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How a solo retreat helped trelight my creative fire
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How a solo retreat helped trelight my creative fire

As the windscreen wipers cut back and forth, and my house disappeared in the rear-view mirror, I wondered if I was going to cry. I tried reminding myself that I was on my way to do something lovely: I’d booked a three-night stay at a hotel in Devon to work on my novel: my first ever solo writing retreat.

I was driving away from a world of chaos, leaving my seven-year-old weeping at the front door, my nine-year-old worrying about a science project, my mother-in-law unexpectedly in hospital, and my husband juggling it all.

I’ve been away on my own before for book tours and literary festivals, but those trips have clearly been defined as “work”, because they were at my publisher’s behest. But a solo retreat felt extravagant in a way that made me feel thick with guilt.

I’ve long been intrigued by the idea of a solo retreat. It sounded wonderful, but what if it didn’t suit me? I hadn’t spent three nights alone in a decade. I’m lucky if I finish a thought without being interrupted by one of my children. Would I get stage-fright and not be able to write a word? Would I feel lonely and guilty and cry in the car?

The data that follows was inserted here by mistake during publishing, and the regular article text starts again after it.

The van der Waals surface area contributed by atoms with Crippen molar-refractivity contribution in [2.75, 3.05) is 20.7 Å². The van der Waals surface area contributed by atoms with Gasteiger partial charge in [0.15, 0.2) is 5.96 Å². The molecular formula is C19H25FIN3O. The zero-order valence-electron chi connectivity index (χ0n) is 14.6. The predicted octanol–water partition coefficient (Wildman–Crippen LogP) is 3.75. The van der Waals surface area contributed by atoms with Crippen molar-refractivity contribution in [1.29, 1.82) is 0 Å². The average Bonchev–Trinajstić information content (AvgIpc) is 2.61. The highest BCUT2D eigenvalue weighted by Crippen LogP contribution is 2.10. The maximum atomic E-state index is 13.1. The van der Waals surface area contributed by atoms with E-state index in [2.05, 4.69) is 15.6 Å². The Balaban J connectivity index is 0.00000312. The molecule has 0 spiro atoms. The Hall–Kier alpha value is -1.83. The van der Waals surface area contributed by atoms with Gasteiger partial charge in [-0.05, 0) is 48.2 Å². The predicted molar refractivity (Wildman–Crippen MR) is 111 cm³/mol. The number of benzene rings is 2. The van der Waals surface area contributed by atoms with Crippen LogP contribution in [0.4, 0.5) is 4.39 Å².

Well, yes. I could have chosen to attend an organised writing retreat, such as an Arvon course, where people gather to write and learn together, but it was the solo element of this adventure that appealed. My requirements were to find a quiet hotel near the sea where I could tuck myself away, undisturbed, and write.

When I arrived at Soar Mill Cove Hotel, I knew I’d found just the place. Nestled in a picturesque valley near Salcombe, it is steps away from the South West Coast Path. I was shown to a room with a simple desk and a comfy-looking chair set in front of wide glass doors that opened on to a view of the sea.

I unpacked and shuffled things around the room, setting up my laptop, selecting the music I’d write to, laying out my notebook and pen. There. Ready.